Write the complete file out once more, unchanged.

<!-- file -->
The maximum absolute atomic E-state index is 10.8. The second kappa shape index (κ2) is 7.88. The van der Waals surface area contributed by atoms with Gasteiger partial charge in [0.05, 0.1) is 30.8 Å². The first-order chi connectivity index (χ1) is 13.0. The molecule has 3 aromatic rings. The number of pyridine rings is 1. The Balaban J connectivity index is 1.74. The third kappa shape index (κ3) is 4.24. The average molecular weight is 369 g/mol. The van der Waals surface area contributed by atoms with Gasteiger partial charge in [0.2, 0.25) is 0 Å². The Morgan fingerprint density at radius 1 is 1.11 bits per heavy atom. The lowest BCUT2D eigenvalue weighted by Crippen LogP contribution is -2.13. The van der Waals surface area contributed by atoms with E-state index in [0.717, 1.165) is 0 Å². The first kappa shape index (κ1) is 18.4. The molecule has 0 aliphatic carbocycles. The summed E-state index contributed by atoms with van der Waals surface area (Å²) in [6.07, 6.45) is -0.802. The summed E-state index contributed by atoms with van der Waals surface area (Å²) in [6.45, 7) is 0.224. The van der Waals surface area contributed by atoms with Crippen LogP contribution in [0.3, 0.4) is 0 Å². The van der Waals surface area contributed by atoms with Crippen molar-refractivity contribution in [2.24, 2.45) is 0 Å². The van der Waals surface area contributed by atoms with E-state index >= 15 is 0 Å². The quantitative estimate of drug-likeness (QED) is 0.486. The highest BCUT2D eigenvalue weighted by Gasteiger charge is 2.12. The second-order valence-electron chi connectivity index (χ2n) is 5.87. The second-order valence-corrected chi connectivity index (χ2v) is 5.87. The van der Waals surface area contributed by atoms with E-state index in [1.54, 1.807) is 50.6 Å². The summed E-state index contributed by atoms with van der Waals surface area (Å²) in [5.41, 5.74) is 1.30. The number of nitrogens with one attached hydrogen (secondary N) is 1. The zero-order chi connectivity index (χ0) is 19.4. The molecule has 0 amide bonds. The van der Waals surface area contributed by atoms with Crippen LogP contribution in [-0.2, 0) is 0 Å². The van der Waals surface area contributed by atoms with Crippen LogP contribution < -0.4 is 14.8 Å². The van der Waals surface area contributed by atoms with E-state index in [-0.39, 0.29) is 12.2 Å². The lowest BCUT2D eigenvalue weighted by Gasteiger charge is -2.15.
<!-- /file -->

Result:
The maximum absolute atomic E-state index is 10.8. The second kappa shape index (κ2) is 7.88. The van der Waals surface area contributed by atoms with Gasteiger partial charge in [0.05, 0.1) is 30.8 Å². The first-order chi connectivity index (χ1) is 13.0. The molecule has 3 aromatic rings. The number of pyridine rings is 1. The Balaban J connectivity index is 1.74. The third kappa shape index (κ3) is 4.24. The average molecular weight is 369 g/mol. The van der Waals surface area contributed by atoms with Gasteiger partial charge in [0.2, 0.25) is 0 Å². The Morgan fingerprint density at radius 1 is 1.11 bits per heavy atom. The lowest BCUT2D eigenvalue weighted by Crippen LogP contribution is -2.13. The van der Waals surface area contributed by atoms with E-state index in [0.717, 1.165) is 0 Å². The first kappa shape index (κ1) is 18.4. The molecule has 0 aliphatic carbocycles. The summed E-state index contributed by atoms with van der Waals surface area (Å²) in [6.07, 6.45) is -0.802. The summed E-state index contributed by atoms with van der Waals surface area (Å²) in [6.45, 7) is 0.224. The van der Waals surface area contributed by atoms with Crippen LogP contribution in [0.3, 0.4) is 0 Å². The van der Waals surface area contributed by atoms with Crippen molar-refractivity contribution in [2.24, 2.45) is 0 Å². The van der Waals surface area contributed by atoms with E-state index >= 15 is 0 Å². The quantitative estimate of drug-likeness (QED) is 0.486. The highest BCUT2D eigenvalue weighted by Gasteiger charge is 2.12. The second-order valence-electron chi connectivity index (χ2n) is 5.87. The second-order valence-corrected chi connectivity index (χ2v) is 5.87. The van der Waals surface area contributed by atoms with E-state index in [1.54, 1.807) is 50.6 Å². The summed E-state index contributed by atoms with van der Waals surface area (Å²) in [5.41, 5.74) is 1.30. The number of nitrogens with one attached hydrogen (secondary N) is 1. The zero-order chi connectivity index (χ0) is 19.4. The molecule has 0 amide bonds. The van der Waals surface area contributed by atoms with Crippen LogP contribution in [-0.2, 0) is 0 Å². The van der Waals surface area contributed by atoms with Crippen LogP contribution < -0.4 is 14.8 Å². The van der Waals surface area contributed by atoms with E-state index in [-0.39, 0.29) is 12.2 Å². The lowest BCUT2D eigenvalue weighted by Gasteiger charge is -2.15.